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Suppose I have a latex file like

\documentclass{article}

\usepackage{graphicx}

\begin{document}

\includegraphics[width=\textwidth]{image1.jpg} 

Some text

\includegraphics{image2.jpg}


Some text 

\includegraphics{image3.jpg}

and so on...

\end{document}

Now I tried to create a function which opens the "nearest" image above the cursor:

(defun my-show-img ()
  (interactive)
  (save-excursion
    (let (imgfile)
      (while (not (looking-at "\\\\includegraphics\\[?.*\\]?{\\(?1:.*\\(\\.png\\|\\.jpg\\)\\)}"))
    (forward-char -1))
      (setq imgfile (match-string-no-properties 1))
      (if (file-exists-p imgfile)
                    ;(message imgfile)
      (async-shell-command (concat "eog -w " imgfile))
    )           
      )
    )
  )

For example if the cursor is somewhere between \includegraphics{image3.jpg} and \includegraphics{image2.jpg} it will open image2.jpg.

Now I have several problems with this:

  1. When executing it, it opens a new (empty) buffer *Async Shell Command*. How can I prevent this?
  2. If I execute it a second time (maybe cursor on another place, for example between \includegraphics{image2.jpg} and \includegraphics[width=\textwidth]{image1.jpg}), it asks me "A command is running in the default buffer. Use a new buffer?". How can I prevent this message?

At the end I want to be able the following: Call something like enable-img-preview then it opens eog with the "nearest" image before the cursor (just like above), however if I move the cursor (or click with the mouse somewhere) it should automatically update the showing image with the image thats now the "nearest" before the cursor (without any messages or other buffers, see above). This behaviour should end when calling another function say disable-img-preview.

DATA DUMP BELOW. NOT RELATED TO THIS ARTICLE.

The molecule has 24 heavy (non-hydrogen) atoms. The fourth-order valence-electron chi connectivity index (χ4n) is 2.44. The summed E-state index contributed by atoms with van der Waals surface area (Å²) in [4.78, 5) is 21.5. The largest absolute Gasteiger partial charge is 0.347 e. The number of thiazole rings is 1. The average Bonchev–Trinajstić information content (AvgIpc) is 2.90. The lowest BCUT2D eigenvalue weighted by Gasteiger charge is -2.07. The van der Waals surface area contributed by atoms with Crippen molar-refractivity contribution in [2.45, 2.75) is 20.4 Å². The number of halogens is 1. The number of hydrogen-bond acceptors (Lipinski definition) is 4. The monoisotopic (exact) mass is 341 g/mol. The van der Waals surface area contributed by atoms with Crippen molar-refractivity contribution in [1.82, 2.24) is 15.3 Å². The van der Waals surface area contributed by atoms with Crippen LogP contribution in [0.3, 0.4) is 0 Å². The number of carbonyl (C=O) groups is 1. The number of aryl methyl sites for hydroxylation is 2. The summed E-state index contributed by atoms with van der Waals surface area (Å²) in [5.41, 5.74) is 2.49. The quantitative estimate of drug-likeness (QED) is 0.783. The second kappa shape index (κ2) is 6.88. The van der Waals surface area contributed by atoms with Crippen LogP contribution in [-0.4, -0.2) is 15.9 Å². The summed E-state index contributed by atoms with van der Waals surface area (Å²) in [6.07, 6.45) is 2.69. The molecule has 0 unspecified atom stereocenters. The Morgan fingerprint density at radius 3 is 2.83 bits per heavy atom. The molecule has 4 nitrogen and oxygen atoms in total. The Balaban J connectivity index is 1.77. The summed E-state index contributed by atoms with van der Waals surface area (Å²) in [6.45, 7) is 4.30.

How can I implement this feature? Since this probably needs a background process which watches the cursor position, it would be great to find a way which doesn't slow down emacs or takes much resources.

Other improvement suggestions for my source code are welcome.

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1 Answer 1

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Well, let us have a look at the docs: C-h f async-shell-command.

You can configure ‘async-shell-command-buffer’ to specify what to do when the buffer specified by ‘shell-command-buffer-name-async’ is already taken by another running shell command.

This answers question 2.

To run COMMAND without displaying the output in a window you can configure ‘display-buffer-alist’ to use the action ‘display-buffer-no-window’ for the buffer given by ‘shell-command-buffer-name-async’.

This answers question 1.

In Elisp, you will often be better served by calling ‘start-process’ directly, since it offers more control and does not impose the use of a shell (with its need to quote arguments).

This suggests a more robust approach.

When in doubt: ask emacs!

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  • Thanks, using start-process avoids both problems. Do you have also a solution to the third part of the question?
    – Julia
    Sep 4, 2022 at 8:16
  • Maybe add something to post-command-hook? Sep 4, 2022 at 8:25
  • Can you give some more details?
    – Julia
    Sep 29, 2022 at 12:30
  • Not really: I was just speculating. The idea would be that after every keystroke or mouse-click (each fires a command), a function in the hook would inspect the cursor position and decide whether to do something with eog or whatever. In any case, this is a topic for a different question. Sep 29, 2022 at 22:12

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